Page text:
To stake your claim on a slice of the increasingly congested sports utility market you need to be able to outshine the opposition.

Lining up against the likes of the SEAT Ateca, Peugeot 3008 and Nissan Qashqai, the mid-sized Mitsubishi Eclipse Cross comes jostling through the throng complete not only with distinctive, stylish looks and a refined interior but a five-star package of safety equipment.

Externally, the Eclipse Cross blends chunky 4x4 and coupé-like styling to deliver a bold profile that stands out from the crowd.

At present the Eclipse Cross is available with a single engine, a new 1.5-litre, turbocharged, four-cylinder petrol that produces more than 160 horsepower, which is available with two-wheel-drive and a six-speed manual or continuously variable automatic gearbox, or as in the car driven here, four-wheel-drive and automatic gearbox.

Push the accelerator hard and the automatic gearbox lets the revs rise rapidly without much happening. But driven smoothly with an eye on economy and comfort and the car transforms into a little gem. At speed it cruises quietly along with an equally unobtrusive engine and a supple ride.

Whatever speed you are travelling, the steering has a solid weight and body roll is pretty well contained.

Inside the cabin, Mitsubishi has started using much nicer materials, with lots of squashy plastic covering everything from the door tops to the dashboard along with sleek piano-black trim and metal-effect inserts.

The dashboard itself is dominated by a seven-inch touchscreen, complete with an easy-to-operate touch-pad controller between the front seats.

The switchgear also feels chunkier and apart from a line of buttons tucked away at the bottom of the dashboard, all the controls are easy to find and use.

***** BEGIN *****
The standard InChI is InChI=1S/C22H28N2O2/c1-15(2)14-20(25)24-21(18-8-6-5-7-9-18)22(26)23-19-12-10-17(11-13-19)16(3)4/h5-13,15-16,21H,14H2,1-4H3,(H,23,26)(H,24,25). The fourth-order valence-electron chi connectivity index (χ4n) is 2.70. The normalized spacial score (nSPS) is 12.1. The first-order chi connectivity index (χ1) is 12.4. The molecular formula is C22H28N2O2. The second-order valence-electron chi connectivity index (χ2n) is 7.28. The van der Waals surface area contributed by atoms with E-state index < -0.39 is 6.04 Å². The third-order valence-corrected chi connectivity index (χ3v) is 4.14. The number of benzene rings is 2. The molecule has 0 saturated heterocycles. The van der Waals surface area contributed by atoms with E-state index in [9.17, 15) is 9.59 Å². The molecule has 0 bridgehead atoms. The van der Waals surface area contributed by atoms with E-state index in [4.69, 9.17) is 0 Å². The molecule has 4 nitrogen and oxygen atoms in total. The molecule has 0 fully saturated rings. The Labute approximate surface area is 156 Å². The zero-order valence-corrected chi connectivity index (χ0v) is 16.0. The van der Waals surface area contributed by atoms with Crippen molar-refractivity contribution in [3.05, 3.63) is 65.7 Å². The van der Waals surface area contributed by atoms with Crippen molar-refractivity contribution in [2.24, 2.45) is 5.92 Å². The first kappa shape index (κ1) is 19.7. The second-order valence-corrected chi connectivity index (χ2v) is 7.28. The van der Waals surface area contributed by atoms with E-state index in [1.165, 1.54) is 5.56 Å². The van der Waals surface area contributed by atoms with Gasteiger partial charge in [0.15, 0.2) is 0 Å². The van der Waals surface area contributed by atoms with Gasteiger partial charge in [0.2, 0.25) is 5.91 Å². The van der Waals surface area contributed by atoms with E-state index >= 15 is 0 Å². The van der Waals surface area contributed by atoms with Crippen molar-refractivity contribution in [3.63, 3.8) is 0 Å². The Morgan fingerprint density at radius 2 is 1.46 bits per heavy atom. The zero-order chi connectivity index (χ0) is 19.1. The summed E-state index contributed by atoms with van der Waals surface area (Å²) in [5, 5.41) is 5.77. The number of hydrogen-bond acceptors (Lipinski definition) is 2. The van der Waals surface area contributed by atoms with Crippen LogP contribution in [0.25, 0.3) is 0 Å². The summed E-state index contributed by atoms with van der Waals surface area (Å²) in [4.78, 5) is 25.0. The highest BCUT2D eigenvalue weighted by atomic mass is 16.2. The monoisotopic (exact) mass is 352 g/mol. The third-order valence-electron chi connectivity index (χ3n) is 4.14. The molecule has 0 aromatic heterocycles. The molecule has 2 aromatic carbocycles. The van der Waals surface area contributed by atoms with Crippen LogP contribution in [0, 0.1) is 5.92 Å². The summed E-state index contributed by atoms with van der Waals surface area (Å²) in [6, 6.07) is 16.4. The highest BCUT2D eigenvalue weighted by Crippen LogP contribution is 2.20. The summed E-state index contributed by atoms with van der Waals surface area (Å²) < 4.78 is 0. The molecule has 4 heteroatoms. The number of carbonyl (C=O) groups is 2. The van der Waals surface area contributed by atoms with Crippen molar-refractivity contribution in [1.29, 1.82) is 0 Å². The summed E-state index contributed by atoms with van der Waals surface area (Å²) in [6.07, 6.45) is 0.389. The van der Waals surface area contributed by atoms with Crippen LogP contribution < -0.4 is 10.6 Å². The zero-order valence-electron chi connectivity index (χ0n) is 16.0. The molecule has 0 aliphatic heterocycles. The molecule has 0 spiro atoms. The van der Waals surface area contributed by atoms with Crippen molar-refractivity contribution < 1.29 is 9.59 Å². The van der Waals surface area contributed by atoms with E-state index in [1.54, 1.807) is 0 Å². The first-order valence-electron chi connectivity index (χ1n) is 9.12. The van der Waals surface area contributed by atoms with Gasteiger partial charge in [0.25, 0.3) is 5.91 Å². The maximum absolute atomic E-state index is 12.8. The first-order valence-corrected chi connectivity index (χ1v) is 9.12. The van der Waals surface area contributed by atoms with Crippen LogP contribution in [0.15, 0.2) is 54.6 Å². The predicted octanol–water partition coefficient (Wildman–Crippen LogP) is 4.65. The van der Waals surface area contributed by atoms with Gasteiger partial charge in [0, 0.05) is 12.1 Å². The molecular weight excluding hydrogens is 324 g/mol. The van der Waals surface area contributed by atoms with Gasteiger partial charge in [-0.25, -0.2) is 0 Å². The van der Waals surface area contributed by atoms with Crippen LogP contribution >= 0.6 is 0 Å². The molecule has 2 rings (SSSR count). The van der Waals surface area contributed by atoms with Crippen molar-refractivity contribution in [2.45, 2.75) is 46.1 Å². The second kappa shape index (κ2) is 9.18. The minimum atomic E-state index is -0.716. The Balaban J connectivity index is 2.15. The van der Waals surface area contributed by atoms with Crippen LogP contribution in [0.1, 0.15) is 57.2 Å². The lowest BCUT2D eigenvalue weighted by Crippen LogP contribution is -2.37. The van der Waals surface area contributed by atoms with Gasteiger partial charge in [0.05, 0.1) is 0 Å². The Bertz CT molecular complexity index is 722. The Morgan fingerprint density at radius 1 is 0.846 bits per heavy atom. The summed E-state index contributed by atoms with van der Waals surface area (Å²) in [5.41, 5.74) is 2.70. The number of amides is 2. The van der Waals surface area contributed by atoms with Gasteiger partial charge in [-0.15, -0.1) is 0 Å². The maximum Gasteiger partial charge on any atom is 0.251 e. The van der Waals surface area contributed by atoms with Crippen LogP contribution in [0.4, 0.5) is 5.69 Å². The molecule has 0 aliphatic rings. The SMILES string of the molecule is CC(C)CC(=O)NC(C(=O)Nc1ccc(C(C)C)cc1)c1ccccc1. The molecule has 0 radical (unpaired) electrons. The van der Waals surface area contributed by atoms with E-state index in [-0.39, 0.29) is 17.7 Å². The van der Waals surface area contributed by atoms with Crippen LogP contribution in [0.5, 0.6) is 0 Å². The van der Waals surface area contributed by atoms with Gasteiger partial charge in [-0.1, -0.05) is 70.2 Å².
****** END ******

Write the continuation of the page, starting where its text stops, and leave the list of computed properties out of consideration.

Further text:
Thanks to a long wheelbase, there is plenty of space for five adults, along with a versatile load space that matches any family hatchback.

Comfort for passengers is given a lift by slide-and-recline adjustment for the 60:40 split rear seat that has eight different recline settings and a base that can be pushed backwards and forwards by up to 20cm.

The Eclipse Cross is priced from £21,275 on-the-road and comes in three trim levels with all models fitted with a touch-pad controller, smartphone display audio that is compatible with Apple CarPlay and Android Auto, rear view camera, DAB radio with six speakers, cruise control, climate control air conditioning, LED daytime running lights, Bluetooth connectivity for hands-free calls, 16-inch alloy wheels, privacy glass and heated door mirrors.

Mitsubishi is not offering a built-in satnav, arguing that smartphone users already have access to navigation.

All versions also have lane departure warning, forward collision mitigation that uses radar technology to detect a risk of collision, anti-lock brakes, active stability control, hill start assist, brake assist, seven airbags, dusk and rain sensors and automatic operation of the headlights’ dipped beam.

Jump to the test model in top-of-the-range specification and in comes everything from leather trim, electrically-adjustable driver’s seat and an electric opening panoramic roof, to nine-speaker Rockford Fosgate sound system and a collection of driver assistance systems including LED headlamps, 360-degree parking camera, blind spot warning, rear cross traffic alert, lane change assist and adaptive cruise control.

While the car has a higher starting price than some of its rivals, it comes with an impressive level of equipment that is more than enough to secure its place against an imposing array of rivals.

Auto facts

Model: Mitsubishi Eclipse Cross 4 Auto 4WD

Price: £28,165

Insurance group: 20E (1-50)

Fuel consumption (combined): 40.4mpg

Top speed: 124mph

Length: 440.5cm/173.4in

Width: 180.5cm/70.9in

Luggage capacity: 15.8 cu ft

Fuel tank capacity: 13.8 gallons/63 litres

CO2 emissions: 159g/km

Warranty: Five years/ 62,500 miles